Entering play Thursday with 65 games completed, the Pirates were a National League-worst 19 games under .500 and mired in a 10-game losing skid. The team has eight fewer wins than it did at this point last season, which ended with 99 losses.
Cognizant of the expectation level he set earlier this year, Pirates president Frank Coonelly expressed his frustrations with how the season has played out to this point.
"The level of disappointment is so high I can't accurately give you a word for it," Coonelly said. "I'm extraordinarily disappointed and frustrated by the play. We certainly knew we had challenges this year, but we were excited to attack those. More important, we do believe we can turn it around. While the play on the field at the Major League level has been very disappointing, we've had real growth and development from players we expected and hope will be the core of the franchise. They're all here now. We see them as being part of the core that turns this franchise around."
While meeting with reporters on Thursday, Coonelly answered questions on a variety of other topics as well.
-- On the decision to acquire second baseman Aki Iwamura, who was designated for assignment on Wednesday, for a $4.85 million price tag this offseason: "Ultimately I take final responsibility. Not only did I hire [general manager] Neal [Huntington], but Neal consults with me on trades and so ultimately I take all responsibility. ... It was a decision to fill a need, and if we are going to ask our general manager that you cannot sign any player or acquire any player via trade who you are not 100 percent sure is going to meet or exceed expectations based on past performance, then we're going to have a general manager that does nothing."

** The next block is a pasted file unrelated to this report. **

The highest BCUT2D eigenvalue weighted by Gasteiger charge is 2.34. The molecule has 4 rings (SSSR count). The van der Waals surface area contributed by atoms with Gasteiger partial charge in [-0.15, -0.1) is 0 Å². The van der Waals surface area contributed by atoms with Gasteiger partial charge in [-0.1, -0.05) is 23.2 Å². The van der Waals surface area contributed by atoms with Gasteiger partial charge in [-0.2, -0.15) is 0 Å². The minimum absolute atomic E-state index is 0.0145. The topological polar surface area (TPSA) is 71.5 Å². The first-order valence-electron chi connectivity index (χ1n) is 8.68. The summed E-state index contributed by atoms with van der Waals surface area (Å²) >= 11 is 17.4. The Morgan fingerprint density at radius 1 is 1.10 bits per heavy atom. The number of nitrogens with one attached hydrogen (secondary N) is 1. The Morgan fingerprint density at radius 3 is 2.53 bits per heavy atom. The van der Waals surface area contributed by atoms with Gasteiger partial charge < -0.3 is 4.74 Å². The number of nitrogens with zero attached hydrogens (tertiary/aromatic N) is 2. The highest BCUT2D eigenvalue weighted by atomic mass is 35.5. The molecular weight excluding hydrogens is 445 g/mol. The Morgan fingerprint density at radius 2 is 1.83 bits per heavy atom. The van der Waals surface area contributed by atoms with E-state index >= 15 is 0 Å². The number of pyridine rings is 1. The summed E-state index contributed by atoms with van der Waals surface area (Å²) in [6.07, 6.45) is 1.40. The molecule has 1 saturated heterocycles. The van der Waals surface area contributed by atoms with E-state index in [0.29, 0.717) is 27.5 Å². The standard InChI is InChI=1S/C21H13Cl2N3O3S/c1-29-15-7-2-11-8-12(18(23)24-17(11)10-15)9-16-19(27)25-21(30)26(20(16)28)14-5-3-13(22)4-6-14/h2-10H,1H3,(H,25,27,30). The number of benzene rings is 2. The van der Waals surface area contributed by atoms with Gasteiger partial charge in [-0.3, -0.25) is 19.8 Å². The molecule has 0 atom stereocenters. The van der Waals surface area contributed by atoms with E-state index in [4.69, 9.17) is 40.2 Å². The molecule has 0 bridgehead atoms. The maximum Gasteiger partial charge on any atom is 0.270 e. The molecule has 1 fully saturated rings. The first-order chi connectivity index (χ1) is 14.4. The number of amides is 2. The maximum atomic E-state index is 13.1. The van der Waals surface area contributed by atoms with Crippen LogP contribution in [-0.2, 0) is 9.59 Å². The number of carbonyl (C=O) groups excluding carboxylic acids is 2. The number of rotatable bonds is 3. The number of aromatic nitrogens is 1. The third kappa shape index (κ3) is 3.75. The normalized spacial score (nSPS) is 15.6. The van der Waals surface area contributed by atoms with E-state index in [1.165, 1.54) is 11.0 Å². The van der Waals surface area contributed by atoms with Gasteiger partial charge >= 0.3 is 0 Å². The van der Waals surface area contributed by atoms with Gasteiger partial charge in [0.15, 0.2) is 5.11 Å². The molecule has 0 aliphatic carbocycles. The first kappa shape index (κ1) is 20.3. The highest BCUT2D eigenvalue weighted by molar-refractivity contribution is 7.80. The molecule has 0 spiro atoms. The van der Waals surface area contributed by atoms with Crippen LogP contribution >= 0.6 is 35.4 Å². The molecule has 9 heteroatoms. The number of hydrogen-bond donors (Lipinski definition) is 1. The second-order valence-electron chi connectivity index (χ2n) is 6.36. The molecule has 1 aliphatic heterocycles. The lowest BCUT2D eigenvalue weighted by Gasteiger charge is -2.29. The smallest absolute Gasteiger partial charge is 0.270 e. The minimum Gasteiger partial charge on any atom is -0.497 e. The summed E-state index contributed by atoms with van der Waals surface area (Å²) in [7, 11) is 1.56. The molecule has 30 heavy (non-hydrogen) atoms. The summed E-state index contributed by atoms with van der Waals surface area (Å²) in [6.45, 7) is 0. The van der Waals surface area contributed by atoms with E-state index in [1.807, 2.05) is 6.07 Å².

-- On who made the final call to promote Pedro Alvarez on Wednesday: "It was Neal consulting with [farm director] Kyle Stark. It wasn't made because we were struggling on the field in the Majors. It's a decision they'd been contemplating for at least a week. ... It was not from me. It did not come from above."
-- On public criticism that a number of recent trades haven't produced ample return: "Not all of them have worked out as we'd hoped. That's the case anytime you make trades. The one thing that is missed in the analysis of the success or lack of success of the trades is the assets we had to trade. I believe the assets we had to trade were not nearly as valued in the industry as they were valued here in Pittsburgh."